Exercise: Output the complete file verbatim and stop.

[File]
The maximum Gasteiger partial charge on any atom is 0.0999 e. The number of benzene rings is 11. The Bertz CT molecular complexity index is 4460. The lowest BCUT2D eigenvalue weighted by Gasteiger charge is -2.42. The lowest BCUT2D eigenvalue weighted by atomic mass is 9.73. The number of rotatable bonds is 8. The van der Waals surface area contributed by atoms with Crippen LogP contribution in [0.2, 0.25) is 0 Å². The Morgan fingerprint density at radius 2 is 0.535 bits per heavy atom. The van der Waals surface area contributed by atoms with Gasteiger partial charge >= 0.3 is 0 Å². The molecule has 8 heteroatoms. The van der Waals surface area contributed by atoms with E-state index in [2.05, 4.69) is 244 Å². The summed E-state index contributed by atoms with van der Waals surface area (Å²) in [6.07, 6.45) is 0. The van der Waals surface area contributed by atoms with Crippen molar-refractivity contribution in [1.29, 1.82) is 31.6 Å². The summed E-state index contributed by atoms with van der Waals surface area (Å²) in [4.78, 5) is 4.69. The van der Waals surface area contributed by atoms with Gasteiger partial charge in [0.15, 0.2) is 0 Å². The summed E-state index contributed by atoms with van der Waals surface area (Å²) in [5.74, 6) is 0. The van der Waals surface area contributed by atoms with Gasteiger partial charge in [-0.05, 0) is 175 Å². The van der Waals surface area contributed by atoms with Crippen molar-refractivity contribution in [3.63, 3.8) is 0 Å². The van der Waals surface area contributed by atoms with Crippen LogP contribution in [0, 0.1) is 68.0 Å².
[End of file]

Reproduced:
The maximum Gasteiger partial charge on any atom is 0.0999 e. The number of benzene rings is 11. The Bertz CT molecular complexity index is 4460. The lowest BCUT2D eigenvalue weighted by Gasteiger charge is -2.42. The lowest BCUT2D eigenvalue weighted by atomic mass is 9.73. The number of rotatable bonds is 8. The van der Waals surface area contributed by atoms with Crippen LogP contribution in [0.2, 0.25) is 0 Å². The Morgan fingerprint density at radius 2 is 0.535 bits per heavy atom. The van der Waals surface area contributed by atoms with Gasteiger partial charge >= 0.3 is 0 Å². The molecule has 8 heteroatoms. The van der Waals surface area contributed by atoms with E-state index in [2.05, 4.69) is 244 Å². The summed E-state index contributed by atoms with van der Waals surface area (Å²) in [6.07, 6.45) is 0. The van der Waals surface area contributed by atoms with Crippen molar-refractivity contribution in [1.29, 1.82) is 31.6 Å². The summed E-state index contributed by atoms with van der Waals surface area (Å²) in [4.78, 5) is 4.69. The van der Waals surface area contributed by atoms with Gasteiger partial charge in [0.15, 0.2) is 0 Å². The summed E-state index contributed by atoms with van der Waals surface area (Å²) in [5.74, 6) is 0. The van der Waals surface area contributed by atoms with Gasteiger partial charge in [-0.05, 0) is 175 Å². The van der Waals surface area contributed by atoms with Crippen molar-refractivity contribution in [3.63, 3.8) is 0 Å². The van der Waals surface area contributed by atoms with Crippen LogP contribution in [0, 0.1) is 68.0 Å².